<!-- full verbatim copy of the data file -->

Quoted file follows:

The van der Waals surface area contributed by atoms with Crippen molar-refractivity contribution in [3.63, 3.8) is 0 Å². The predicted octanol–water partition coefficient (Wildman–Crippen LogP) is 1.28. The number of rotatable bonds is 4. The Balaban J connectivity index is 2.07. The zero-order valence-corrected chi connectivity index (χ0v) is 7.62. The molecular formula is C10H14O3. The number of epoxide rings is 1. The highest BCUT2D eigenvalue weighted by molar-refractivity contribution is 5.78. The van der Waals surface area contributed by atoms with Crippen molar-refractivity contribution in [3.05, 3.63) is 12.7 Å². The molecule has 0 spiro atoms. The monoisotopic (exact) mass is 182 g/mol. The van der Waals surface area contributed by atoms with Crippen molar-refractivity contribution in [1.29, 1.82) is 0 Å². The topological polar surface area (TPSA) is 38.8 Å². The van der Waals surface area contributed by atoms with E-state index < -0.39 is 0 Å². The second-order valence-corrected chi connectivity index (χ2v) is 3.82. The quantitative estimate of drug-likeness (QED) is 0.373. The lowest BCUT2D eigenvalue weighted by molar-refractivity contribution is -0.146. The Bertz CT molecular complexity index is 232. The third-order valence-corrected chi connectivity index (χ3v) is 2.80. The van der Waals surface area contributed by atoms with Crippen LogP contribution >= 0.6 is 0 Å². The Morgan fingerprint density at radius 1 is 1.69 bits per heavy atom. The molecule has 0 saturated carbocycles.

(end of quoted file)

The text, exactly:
The van der Waals surface area contributed by atoms with Crippen molar-refractivity contribution in [3.63, 3.8) is 0 Å². The predicted octanol–water partition coefficient (Wildman–Crippen LogP) is 1.28. The number of rotatable bonds is 4. The Balaban J connectivity index is 2.07. The zero-order valence-corrected chi connectivity index (χ0v) is 7.62. The molecular formula is C10H14O3. The number of epoxide rings is 1. The highest BCUT2D eigenvalue weighted by molar-refractivity contribution is 5.78. The van der Waals surface area contributed by atoms with Crippen molar-refractivity contribution in [3.05, 3.63) is 12.7 Å². The molecule has 0 spiro atoms. The monoisotopic (exact) mass is 182 g/mol. The van der Waals surface area contributed by atoms with Crippen molar-refractivity contribution in [1.29, 1.82) is 0 Å². The topological polar surface area (TPSA) is 38.8 Å². The van der Waals surface area contributed by atoms with E-state index < -0.39 is 0 Å². The second-order valence-corrected chi connectivity index (χ2v) is 3.82. The quantitative estimate of drug-likeness (QED) is 0.373. The lowest BCUT2D eigenvalue weighted by molar-refractivity contribution is -0.146. The Bertz CT molecular complexity index is 232. The third-order valence-corrected chi connectivity index (χ3v) is 2.80. The van der Waals surface area contributed by atoms with Crippen LogP contribution >= 0.6 is 0 Å². The Morgan fingerprint density at radius 1 is 1.69 bits per heavy atom. The molecule has 0 saturated carbocycles.